"You pulled at the Void and the other threads followed." Dartien translated, causing Ergiz to lose some of his smugness. "Now that you've had a little taste of it, I don't think I need to tell you how dangerous and foolish it was. But I'm going to tell you anyway. It wasn't just yourself you could have killed. You're fooling around with whole other realities." He paused, taking a deep breath. "Ergiz, I want you to promise me you won't try to do that again."

Ergiz sat bolt upright in the bed, ignoring the wave of pain and dizziness. "Void take you, Dartien, you know I'll never do that! I'm not about to give up a single scrap of my power, no matter the cost." He held up a hand to forestall Dartien's protests. "But part of holding onto power is only exercising it when it's appropriate. You know I'm not stupid when it comes to this sort of thing, or you wouldn't have said anything no matter how drunk I got you."

Dartien frowned down at him, silent for a moment. "You're right, of course." He said finally, pushing himself to his feet. "I suppose I'm going to have to trust you to exercise a little discretion because I can't really do anything to stop you. But I'll warn you one last time, Ergiz. Be careful what you toy with. Reality isn't some fickle thing. If you bend it too far, it will snap back and assert its dominance over you. You are, after all, bound by it. It doesn't always work both ways." He leaned down to snatch up his book. "Get some rest. I'll be back to look in on you later."

Ergiz lied back on the bed, staring up at the ceiling. He would never admit it to Dartien (he could scarcely admit it to himself) but that power truly frightened him. Part of him wanted to explore it further, but the other part knew that next time he might not be able to contain it. He pushed the entire debate to the back of his mind, relegating the knowledge to just one more page of his mental spellbook. It was, after all, just another power. Power was a means to an end, nothing more and nothing less.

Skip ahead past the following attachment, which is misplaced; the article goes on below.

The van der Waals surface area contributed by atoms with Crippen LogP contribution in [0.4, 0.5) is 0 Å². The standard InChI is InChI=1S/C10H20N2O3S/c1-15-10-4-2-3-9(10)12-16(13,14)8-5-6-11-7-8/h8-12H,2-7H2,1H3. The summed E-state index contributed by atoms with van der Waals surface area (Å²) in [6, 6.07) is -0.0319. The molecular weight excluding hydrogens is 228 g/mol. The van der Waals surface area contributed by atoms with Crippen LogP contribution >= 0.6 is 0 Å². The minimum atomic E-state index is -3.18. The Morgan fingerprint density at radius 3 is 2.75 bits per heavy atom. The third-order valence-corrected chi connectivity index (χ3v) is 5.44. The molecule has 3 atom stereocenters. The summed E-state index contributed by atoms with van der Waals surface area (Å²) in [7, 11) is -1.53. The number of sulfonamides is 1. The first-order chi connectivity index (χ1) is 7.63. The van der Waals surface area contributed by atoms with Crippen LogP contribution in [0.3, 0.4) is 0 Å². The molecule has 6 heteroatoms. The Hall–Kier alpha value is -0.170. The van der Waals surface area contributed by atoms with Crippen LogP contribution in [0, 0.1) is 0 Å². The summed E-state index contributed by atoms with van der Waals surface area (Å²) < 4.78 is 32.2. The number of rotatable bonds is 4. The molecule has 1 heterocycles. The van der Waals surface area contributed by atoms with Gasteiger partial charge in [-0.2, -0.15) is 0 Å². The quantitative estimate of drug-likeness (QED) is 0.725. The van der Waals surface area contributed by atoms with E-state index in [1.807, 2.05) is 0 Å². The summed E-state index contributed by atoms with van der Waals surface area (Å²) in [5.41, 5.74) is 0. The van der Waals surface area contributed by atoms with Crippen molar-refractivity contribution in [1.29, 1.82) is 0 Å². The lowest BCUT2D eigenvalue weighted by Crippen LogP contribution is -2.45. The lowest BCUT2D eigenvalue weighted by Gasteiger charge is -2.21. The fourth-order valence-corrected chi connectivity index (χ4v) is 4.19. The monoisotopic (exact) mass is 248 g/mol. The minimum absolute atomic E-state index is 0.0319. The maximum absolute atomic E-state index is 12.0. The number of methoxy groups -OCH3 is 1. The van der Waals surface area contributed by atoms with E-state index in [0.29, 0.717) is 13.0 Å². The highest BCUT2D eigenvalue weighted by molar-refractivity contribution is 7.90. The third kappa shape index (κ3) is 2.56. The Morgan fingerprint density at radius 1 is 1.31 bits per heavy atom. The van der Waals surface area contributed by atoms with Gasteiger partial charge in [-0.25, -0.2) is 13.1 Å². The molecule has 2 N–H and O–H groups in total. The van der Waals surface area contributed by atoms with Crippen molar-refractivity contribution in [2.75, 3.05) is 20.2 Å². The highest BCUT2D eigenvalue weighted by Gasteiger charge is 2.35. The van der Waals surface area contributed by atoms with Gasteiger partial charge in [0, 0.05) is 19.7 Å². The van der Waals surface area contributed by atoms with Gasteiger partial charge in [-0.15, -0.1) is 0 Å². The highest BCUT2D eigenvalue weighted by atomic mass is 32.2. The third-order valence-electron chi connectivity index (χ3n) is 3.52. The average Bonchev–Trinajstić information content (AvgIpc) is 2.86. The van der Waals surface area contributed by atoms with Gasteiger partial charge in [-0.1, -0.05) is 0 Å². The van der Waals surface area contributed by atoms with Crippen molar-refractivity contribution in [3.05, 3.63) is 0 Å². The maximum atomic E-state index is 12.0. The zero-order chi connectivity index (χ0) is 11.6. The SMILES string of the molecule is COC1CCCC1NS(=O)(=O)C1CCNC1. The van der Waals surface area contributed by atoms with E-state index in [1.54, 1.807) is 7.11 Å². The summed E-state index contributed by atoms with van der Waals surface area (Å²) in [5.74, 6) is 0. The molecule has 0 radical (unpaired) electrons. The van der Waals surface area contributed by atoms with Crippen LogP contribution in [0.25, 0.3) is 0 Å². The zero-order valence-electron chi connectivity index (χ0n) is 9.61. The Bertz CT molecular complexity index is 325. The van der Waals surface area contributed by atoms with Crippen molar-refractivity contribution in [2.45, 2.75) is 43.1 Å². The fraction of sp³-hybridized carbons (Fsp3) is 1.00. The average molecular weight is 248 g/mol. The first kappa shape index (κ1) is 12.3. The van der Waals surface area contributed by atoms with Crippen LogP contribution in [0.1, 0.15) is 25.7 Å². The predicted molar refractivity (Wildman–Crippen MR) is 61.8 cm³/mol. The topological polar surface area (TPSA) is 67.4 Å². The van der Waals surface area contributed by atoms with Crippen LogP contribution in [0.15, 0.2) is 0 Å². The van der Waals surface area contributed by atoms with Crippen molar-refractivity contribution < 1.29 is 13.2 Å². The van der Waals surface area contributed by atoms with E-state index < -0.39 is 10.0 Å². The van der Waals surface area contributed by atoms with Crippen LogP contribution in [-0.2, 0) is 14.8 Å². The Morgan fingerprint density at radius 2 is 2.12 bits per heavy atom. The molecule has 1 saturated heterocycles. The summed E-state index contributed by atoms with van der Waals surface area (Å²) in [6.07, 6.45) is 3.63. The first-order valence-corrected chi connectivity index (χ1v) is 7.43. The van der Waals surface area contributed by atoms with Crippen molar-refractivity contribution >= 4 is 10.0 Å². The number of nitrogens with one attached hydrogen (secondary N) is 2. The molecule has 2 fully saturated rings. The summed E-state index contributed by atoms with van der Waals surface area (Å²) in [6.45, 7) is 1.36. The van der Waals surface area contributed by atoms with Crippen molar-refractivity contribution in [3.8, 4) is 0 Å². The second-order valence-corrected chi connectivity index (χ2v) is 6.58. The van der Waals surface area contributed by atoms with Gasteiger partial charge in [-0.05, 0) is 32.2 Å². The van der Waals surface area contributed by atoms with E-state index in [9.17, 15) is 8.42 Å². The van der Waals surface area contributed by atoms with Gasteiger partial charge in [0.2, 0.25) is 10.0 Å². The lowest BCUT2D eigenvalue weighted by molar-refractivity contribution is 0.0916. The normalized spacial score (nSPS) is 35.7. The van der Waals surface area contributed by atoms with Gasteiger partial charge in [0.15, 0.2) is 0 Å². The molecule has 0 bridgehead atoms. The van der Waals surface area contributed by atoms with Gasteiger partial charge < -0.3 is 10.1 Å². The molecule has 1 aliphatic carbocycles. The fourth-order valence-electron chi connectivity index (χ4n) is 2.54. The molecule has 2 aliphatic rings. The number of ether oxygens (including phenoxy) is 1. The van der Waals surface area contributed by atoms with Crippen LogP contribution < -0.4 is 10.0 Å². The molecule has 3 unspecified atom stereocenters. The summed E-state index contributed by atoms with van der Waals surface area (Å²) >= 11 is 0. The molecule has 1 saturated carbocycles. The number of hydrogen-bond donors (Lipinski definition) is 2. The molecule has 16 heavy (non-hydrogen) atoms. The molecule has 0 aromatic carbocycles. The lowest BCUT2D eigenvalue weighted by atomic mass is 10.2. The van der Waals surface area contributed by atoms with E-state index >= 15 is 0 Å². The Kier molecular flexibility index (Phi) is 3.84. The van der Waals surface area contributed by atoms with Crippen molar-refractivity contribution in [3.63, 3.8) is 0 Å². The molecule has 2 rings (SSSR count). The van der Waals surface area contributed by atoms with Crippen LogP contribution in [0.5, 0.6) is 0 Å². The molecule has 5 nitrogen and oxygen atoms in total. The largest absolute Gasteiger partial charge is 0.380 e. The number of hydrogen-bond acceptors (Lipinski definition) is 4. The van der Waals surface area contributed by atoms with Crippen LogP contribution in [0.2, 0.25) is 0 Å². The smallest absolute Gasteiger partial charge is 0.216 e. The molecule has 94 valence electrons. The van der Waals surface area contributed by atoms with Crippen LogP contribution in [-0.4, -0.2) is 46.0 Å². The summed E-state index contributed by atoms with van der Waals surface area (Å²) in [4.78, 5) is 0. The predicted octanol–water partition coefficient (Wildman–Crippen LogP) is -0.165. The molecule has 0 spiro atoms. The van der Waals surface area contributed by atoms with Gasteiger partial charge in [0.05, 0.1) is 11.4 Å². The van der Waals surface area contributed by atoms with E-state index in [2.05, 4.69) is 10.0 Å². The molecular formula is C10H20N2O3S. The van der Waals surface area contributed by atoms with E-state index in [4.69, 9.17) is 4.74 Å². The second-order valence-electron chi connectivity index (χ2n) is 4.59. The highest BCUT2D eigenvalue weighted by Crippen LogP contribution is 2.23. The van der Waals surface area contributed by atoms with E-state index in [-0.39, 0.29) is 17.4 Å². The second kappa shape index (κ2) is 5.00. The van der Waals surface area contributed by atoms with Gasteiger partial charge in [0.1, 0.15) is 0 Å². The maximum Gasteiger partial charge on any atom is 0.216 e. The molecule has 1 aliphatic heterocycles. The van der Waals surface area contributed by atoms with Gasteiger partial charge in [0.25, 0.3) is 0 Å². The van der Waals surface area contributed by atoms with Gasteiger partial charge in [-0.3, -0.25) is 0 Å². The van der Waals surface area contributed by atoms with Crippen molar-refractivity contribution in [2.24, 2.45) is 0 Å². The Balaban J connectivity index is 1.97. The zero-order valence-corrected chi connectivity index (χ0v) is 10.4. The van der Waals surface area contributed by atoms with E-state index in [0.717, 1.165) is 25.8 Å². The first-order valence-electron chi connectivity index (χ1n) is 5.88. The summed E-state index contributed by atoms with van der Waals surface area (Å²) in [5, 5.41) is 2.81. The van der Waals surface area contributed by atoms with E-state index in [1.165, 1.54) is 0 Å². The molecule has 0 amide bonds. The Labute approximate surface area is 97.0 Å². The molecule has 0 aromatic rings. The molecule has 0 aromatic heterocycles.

It was meant to be used.


A Night of Story
Jacob Matthew:

Teotta sucked in a breath and braced himself as the wyvern glided toward the wind rider tower. The great plateau of Thunder Bluff was coming up awfully fast, and he resisted the urge to close his eyes. He was going to have to get used to this sooner or later. Frightening though it was, it was the most efficient means of travel between cities. All things considered, though, he would have preferred to trust in his own two legs. Tauren were not meant to fly. One did not look at a Tauren and say "Boy, I bet that would look great hurtling through the air."

It just wasn't natural, simple as that.

The wyvern glided into the tower, backwinging a moment before coming to rest. Handlers appeared immediately to care for the beast as Teotta scrambled down hastily, murmuring thanks to the wind rider master before slowly descending the ramp. His balance was slightly off and he leaned heavily against the wall as he made his way down, but the vertigo soon cleared and he stepped out of the tower to see the sun just beginning to set over the mountains.

Thunder Bluff was still the most beautiful city Teotta had ever seen. Granted, he'd not ranged very far in his travels, but there was just something about it that caused him to feel at peace whenever he was there. He had much love for the Tauren people, despite not actually being of their blood. That wasn't important to him, though. Only the spirit mattered, and the spirit was formless. His gaze lingered on the sky for a moment more, then he hefted the sack slung over his shoulder and started down the path.

Mirashe was where Teotta expected her to be, standing on the edge of a small rain pond in the center of the mesa, casting a fishing line out into the water. Taima sat nearby, absently chewing a paw while waiting for dinner to be reeled in. Another female stood nearby, and the two were conversing quietly as Teotta approached. He hung back a little, waiting for a pause, then cleared his throat and stepped forward, setting his sack on the ground. "Provisions." He explained, sticking a hand into the bag and pulling out a bundle of hides tied with string. "The leather you wanted. And these." He held out a hand to her, displaying a pair of small green gems.